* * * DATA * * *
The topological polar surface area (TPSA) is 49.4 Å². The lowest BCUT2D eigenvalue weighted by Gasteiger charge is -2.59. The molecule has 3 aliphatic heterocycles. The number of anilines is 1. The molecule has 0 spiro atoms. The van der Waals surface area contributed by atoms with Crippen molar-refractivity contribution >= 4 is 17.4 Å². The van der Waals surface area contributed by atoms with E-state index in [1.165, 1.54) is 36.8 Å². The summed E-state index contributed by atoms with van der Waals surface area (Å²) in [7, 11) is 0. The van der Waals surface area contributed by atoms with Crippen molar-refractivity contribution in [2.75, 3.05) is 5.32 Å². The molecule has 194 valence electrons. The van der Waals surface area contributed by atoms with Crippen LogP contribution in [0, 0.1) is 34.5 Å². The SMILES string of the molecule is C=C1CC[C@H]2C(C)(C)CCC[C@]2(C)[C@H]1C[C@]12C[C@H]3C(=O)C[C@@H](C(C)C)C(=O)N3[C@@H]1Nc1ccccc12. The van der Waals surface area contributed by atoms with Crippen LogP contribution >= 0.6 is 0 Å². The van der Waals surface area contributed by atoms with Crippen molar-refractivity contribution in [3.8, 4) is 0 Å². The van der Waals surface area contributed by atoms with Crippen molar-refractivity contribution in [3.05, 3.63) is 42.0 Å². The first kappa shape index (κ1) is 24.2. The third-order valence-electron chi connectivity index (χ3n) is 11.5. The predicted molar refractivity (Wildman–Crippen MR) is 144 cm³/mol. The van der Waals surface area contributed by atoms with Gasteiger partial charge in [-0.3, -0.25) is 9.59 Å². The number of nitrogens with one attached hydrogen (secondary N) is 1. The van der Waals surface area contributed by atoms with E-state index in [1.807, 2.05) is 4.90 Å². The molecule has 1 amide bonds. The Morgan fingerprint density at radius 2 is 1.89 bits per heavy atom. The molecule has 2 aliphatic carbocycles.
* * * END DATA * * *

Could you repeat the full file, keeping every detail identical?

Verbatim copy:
The topological polar surface area (TPSA) is 49.4 Å². The lowest BCUT2D eigenvalue weighted by Gasteiger charge is -2.59. The molecule has 3 aliphatic heterocycles. The number of anilines is 1. The molecule has 0 spiro atoms. The van der Waals surface area contributed by atoms with Crippen molar-refractivity contribution >= 4 is 17.4 Å². The van der Waals surface area contributed by atoms with E-state index in [1.165, 1.54) is 36.8 Å². The summed E-state index contributed by atoms with van der Waals surface area (Å²) in [7, 11) is 0. The van der Waals surface area contributed by atoms with Crippen molar-refractivity contribution in [2.75, 3.05) is 5.32 Å². The molecule has 194 valence electrons. The van der Waals surface area contributed by atoms with Crippen LogP contribution in [0, 0.1) is 34.5 Å². The SMILES string of the molecule is C=C1CC[C@H]2C(C)(C)CCC[C@]2(C)[C@H]1C[C@]12C[C@H]3C(=O)C[C@@H](C(C)C)C(=O)N3[C@@H]1Nc1ccccc12. The van der Waals surface area contributed by atoms with Crippen LogP contribution >= 0.6 is 0 Å². The van der Waals surface area contributed by atoms with Crippen molar-refractivity contribution in [3.8, 4) is 0 Å². The van der Waals surface area contributed by atoms with Crippen molar-refractivity contribution in [3.05, 3.63) is 42.0 Å². The first kappa shape index (κ1) is 24.2. The third-order valence-electron chi connectivity index (χ3n) is 11.5. The predicted molar refractivity (Wildman–Crippen MR) is 144 cm³/mol. The van der Waals surface area contributed by atoms with Gasteiger partial charge in [-0.3, -0.25) is 9.59 Å². The number of nitrogens with one attached hydrogen (secondary N) is 1. The van der Waals surface area contributed by atoms with E-state index in [1.807, 2.05) is 4.90 Å². The molecule has 1 amide bonds. The Morgan fingerprint density at radius 2 is 1.89 bits per heavy atom. The molecule has 2 aliphatic carbocycles.